2. I just wanted to add that Apple’s Active Directory and Open Directory support is still very buggy. 10.5.3 is now available and has fixed many of the bugs that affect 10.5.2, but it is still not perfect. If I get the time soon, I’ll write another post that talks about the 10.5.3 AD/OD limitations. Word of advice though, don’t even play with AD/OD integration in a production environment unless you just have a couple of users that need it who can afford some downtime.

  3. Just another update… I have decided as of 10.5.4 that Apple’s AD plugin is in no way ready for production use. I have been having problems joining servers to my Windows Server 2008 AD while others have no problems and I’m also having issues with workstations and laptops not caching passwords. The problem with laptops not caching passwords is that when they come out of a sleep state or if you have to log on without a direct connection to the server, you’re out of luck.

  4. I have me new mac server and I am trying to join it to the AD and get Kerberos up and running and it is giving me hiccups because:

    A) it need reverse lookup (which I could solve by firing up my own DNS server fro just that purpose (but I won’t) and
    B) apparently Kerberos won’t work in a .local domain. Is there a reason we aren’t ***.****.com or something

  5. Aaron, we’ve got a client who are requesting this functionality but having done some searching around and finding this post, I’m unsure as to what the current state of play is. Are there any updates on your post last year?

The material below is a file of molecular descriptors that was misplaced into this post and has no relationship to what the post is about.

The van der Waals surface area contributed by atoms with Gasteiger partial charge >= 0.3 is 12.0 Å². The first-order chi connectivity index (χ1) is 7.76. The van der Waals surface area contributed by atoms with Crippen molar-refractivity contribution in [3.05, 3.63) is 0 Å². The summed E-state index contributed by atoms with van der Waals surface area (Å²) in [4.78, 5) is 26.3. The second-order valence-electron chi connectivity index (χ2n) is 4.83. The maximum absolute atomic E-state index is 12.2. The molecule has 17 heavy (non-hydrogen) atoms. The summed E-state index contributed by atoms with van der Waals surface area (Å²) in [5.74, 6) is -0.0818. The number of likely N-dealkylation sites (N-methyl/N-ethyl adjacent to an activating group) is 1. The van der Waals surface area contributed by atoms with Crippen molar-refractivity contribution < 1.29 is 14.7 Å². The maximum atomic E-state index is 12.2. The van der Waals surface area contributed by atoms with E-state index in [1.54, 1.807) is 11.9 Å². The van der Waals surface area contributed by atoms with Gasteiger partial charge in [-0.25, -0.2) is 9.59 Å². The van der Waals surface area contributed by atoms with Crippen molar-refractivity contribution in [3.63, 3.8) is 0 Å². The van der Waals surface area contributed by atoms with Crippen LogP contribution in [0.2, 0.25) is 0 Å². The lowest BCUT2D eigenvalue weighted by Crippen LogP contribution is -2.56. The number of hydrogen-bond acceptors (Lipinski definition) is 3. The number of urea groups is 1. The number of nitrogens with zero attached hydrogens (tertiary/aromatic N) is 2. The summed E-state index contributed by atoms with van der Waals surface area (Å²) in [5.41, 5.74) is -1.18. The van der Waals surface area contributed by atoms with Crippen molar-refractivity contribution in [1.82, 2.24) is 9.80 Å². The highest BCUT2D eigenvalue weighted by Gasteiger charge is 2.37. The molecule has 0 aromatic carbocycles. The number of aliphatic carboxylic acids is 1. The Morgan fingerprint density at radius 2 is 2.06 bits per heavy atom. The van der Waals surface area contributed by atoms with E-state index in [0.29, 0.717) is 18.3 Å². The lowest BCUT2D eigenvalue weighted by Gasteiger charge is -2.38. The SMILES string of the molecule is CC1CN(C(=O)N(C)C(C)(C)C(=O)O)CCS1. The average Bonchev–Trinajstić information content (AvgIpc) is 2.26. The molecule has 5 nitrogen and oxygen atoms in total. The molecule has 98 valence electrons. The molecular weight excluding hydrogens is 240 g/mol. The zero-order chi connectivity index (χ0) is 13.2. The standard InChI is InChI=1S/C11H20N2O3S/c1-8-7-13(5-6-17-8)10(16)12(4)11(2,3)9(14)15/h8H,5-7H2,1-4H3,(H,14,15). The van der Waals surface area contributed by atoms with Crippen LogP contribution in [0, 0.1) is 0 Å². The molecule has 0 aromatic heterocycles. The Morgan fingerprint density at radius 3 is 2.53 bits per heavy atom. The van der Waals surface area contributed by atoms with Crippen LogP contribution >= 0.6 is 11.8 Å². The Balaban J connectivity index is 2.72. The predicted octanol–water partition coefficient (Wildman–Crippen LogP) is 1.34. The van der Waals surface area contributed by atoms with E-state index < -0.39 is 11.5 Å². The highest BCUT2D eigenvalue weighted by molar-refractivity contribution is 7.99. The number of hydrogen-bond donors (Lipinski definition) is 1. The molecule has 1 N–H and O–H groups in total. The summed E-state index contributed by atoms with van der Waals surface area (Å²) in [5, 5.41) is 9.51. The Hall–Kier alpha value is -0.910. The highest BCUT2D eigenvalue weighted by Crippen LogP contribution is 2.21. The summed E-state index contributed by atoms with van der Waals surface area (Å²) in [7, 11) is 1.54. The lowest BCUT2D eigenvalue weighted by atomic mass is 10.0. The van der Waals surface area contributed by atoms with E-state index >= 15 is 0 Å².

Many thanks,

    Mike

  6. @Mike, It works but just know that it is still buggy. You’re going to run into problems, but as long as you go forward knowing that, you should come out of the whole project with a working configuration. Just keep going at it until you get it right.

  7. Is there a way to do this the other way around? Can you join Windows Server to OD instead? It seems logical that you should be able to do this.

  8. Just a bump, I’m in need of doing this in reverse. I need to bind Windows Server 2008 to an already existing OS/X Open Directory system to properly authenticate our wireless arrays via RADIUS in the AD.

    Anyone still listening?

  9. Any new info you can add to this blog entry after several years?

    I played around with Snow Leopard and had lots of issues with laptop non caching passwords that we are looking at the Open Directory route to see if that integrates better with our AD 2008 server system.